Scientists from Rochester Institute of Technology recently discovered the nearest-known ‘baby giant planet’ called 2MASS 1155-7919 b. This massive newborn planet is closer to Earth, located in the Epsilon Chamaeleontis Association, and lies only about 330 light-years from our solar system.
The discovery offers an exciting new way to study how gas giants form.
Using data from Gaia space observatory, scientists detected a very young object that has only ten times the mass of Jupiter. The giant baby planet orbits a star- that is only about 5 million years old, about one thousand times younger than our sun- at 600 times the distance of the Earth to the sun.
Annie Dickson-Vandervelde, lead author and astrophysical sciences and technology Ph.D. student from West Columbia, S.C said, “Though lots of other planets have been discovered through the Kepler mission and other missions like it, almost all of those are ‘old’ planets. This is also only the fourth or fifth example of a giant planet so far from its ‘parent’ star, and theorists are struggling to explain how they formed or ended up there.”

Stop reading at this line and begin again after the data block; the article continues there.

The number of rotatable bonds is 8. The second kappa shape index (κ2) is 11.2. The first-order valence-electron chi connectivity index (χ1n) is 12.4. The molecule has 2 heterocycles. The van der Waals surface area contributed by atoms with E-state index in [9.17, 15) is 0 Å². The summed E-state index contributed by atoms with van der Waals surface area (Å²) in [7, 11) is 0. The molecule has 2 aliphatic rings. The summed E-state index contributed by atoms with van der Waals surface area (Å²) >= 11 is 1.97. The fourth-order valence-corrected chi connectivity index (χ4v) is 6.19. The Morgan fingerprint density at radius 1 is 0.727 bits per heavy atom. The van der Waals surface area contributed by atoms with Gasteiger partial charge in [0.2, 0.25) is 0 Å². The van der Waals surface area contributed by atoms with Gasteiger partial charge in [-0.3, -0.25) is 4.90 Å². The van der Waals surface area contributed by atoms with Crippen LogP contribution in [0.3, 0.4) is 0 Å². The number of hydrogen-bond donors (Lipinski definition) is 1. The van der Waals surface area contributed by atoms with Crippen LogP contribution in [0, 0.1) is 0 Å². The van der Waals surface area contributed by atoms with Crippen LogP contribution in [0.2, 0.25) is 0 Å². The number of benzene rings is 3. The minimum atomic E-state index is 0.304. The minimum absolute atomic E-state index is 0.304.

“How this young, giant planet could have ended up so far away from its young “parent” star is a mystery. Follow-up imaging and spectroscopy will help astronomers understand how massive planets can end up in such wide orbits.”
Other co-authors of the study include Emily Wilson, an astrophysical sciences and technology Ph.D. student from King of Prussia, Pa., and Joel Kastner, a professor in RIT’s Chester F. Carlson Center for Imaging Science and School of Physics and Astronomy.
The discovery is published in the Research Notes of the American Astronomical Society.